4. The Republican Family: Roles of Women and Children

E. John Adams’ presidency

1. Alien and Sedition Acts

2. XYZ affair

3. Election of 1800
7. Jefferson, 1800-1816

A. Jefferson’s presidency

1. Louisiana Purchase

2. Burr conspiracy

3. The Supreme Court under John Marshall “Marbury vs. Madison”

4. Neutral Rights, impressments, embargo

B. Madison and his “little war”

C. War of 1812

1. Causes

2. Invasion of Canada

3. Hartford Convention

4. Conduct of the war

5. Treaty of Ghent

6. Battle of New Orleans

8. Nationalism and Economic Expansion

A. James Monroe: “Era of Good Feelings”

B. Panic of 1819

C. Settlement of the West

D. Missouri Compromise (1820)

E. Foreign affairs: Canada, Florida, and the Monroe Doctrine

F. Election of 1824: “Corrupt Bargain” and End of Virginia dynasty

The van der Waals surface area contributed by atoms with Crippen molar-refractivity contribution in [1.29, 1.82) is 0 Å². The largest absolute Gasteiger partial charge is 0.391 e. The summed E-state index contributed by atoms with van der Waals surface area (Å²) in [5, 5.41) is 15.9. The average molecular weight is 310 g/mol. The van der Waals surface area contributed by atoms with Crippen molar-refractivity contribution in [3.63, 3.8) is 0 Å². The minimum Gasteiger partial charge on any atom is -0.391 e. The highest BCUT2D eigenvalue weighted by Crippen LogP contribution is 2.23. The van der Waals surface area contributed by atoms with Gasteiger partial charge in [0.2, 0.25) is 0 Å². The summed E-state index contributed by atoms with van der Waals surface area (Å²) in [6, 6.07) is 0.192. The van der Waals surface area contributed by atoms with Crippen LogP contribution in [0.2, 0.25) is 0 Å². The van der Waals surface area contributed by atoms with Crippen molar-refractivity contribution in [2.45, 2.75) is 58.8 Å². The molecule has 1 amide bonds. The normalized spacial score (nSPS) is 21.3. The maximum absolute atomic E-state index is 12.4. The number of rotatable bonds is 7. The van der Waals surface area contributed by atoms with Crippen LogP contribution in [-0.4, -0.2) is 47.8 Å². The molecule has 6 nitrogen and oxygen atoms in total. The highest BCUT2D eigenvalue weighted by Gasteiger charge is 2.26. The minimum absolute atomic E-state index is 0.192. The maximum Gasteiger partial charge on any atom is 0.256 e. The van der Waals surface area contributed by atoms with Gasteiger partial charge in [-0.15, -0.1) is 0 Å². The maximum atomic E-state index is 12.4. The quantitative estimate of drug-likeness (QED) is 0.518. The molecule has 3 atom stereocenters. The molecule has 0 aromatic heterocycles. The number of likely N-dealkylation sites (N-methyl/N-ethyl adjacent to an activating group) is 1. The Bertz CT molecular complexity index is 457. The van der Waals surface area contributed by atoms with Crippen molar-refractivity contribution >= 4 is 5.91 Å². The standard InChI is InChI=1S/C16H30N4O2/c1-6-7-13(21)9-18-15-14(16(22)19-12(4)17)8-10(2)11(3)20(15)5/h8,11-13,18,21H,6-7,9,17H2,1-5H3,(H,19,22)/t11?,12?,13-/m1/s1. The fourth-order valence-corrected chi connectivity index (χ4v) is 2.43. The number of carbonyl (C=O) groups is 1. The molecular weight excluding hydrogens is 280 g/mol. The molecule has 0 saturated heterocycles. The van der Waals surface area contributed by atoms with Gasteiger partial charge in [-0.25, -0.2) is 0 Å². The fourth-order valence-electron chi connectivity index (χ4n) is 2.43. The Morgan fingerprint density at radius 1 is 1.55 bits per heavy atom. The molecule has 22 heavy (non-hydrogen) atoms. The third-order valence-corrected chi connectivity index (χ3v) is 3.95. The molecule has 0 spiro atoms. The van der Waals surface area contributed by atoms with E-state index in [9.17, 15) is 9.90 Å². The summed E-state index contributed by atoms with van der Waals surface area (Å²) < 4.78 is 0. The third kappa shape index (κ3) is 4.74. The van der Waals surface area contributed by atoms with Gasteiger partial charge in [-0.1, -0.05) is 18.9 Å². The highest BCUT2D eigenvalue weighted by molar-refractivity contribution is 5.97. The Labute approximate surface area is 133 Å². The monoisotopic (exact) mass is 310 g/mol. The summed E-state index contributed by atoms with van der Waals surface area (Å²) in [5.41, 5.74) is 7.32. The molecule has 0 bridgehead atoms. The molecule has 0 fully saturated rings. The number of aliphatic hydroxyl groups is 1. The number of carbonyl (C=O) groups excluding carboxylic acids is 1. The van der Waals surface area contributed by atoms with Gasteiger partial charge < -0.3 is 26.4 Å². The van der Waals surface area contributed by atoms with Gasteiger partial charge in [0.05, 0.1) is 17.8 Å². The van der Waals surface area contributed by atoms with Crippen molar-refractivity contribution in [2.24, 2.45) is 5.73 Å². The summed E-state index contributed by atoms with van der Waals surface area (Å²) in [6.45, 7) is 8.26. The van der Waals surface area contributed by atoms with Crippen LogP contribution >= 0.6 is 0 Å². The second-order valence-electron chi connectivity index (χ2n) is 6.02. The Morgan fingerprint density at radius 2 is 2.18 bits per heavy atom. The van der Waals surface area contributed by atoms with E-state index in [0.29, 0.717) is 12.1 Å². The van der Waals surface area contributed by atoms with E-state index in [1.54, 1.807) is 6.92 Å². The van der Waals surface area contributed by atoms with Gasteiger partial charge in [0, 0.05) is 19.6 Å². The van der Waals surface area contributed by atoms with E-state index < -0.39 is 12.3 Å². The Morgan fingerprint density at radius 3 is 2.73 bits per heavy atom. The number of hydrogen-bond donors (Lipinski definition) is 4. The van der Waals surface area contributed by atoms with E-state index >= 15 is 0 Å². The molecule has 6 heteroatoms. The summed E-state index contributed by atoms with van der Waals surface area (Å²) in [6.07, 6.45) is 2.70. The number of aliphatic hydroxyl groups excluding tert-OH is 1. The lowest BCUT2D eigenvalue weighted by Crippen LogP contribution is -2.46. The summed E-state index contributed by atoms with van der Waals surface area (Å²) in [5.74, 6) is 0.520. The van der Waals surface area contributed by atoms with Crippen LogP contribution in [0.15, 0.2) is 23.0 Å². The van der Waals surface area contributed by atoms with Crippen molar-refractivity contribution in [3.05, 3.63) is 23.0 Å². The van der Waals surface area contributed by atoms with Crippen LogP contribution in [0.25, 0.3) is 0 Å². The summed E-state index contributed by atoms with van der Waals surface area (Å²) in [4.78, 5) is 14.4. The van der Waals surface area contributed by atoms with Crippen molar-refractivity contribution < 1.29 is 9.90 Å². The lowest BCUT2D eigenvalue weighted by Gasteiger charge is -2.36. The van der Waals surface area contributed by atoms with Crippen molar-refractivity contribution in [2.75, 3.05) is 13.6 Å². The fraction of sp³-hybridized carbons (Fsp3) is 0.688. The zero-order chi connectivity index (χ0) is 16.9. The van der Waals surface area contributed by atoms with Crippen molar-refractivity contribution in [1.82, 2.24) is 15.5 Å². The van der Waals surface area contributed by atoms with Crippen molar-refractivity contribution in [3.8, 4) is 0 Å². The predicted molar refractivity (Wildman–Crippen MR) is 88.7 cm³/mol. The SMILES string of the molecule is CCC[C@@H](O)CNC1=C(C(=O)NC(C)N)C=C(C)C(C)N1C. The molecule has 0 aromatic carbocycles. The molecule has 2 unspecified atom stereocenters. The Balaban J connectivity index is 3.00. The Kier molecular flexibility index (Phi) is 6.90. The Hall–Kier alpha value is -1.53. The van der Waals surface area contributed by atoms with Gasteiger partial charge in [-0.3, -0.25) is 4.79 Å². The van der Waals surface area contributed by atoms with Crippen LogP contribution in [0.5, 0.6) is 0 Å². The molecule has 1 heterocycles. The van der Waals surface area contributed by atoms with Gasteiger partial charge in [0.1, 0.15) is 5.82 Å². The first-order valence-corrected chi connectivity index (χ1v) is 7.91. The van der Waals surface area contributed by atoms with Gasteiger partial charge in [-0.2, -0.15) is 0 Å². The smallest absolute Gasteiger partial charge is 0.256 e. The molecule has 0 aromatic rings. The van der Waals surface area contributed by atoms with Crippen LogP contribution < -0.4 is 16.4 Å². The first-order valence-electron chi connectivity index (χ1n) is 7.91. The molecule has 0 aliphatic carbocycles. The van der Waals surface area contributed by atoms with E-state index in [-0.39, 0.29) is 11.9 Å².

G. Economic Revolution

1. Early railroads and canals

2. Expansion of business

a. Beginnings of factory system

b. Early labor movement; women

c. Social mobility; extremes of wealth

3. The cotton revolution in the South

4. Commercial agriculture

9. Sectionalism

A. The South

1. Cotton Kingdom

2. Southern trade and industry

3. Southern society and culture

a. Gradations of white society

b. Nature of Slavery: „peculiar institution‰

c. The mind of the South

B. The North

1. Northeast industry

a. Labor

b. Immigration

c. Urban Slums

2. Northwest agriculture

C. Westward expansion

1. Advance of agricultural frontier

2. Turner and “Significance of the Frontier”

3. Life on the frontier; squatters

III. Antebellum America, The Civil War and Reconstruction: 1828-1876
10. Age of Jackson, 1828-1848

A. Democracy and the “common man”

1. Expansion of suffrage

2. Rotation in office

B. Second party system

1. Democratic Party

2. Whig Party

C. Internal improvements and states‚ rights: the Maysville Road Veto

D. The Nullification Process

1. Tariff issue

2. The Union: Calhoun and Jackson

E. The Bank War: Jackson and Biddle

F. Martin Van Buren

1. Independent treasury system

2. Panic of 1837
11. Territorial Expansion and Sectional Crisis

A. Manifest Destiny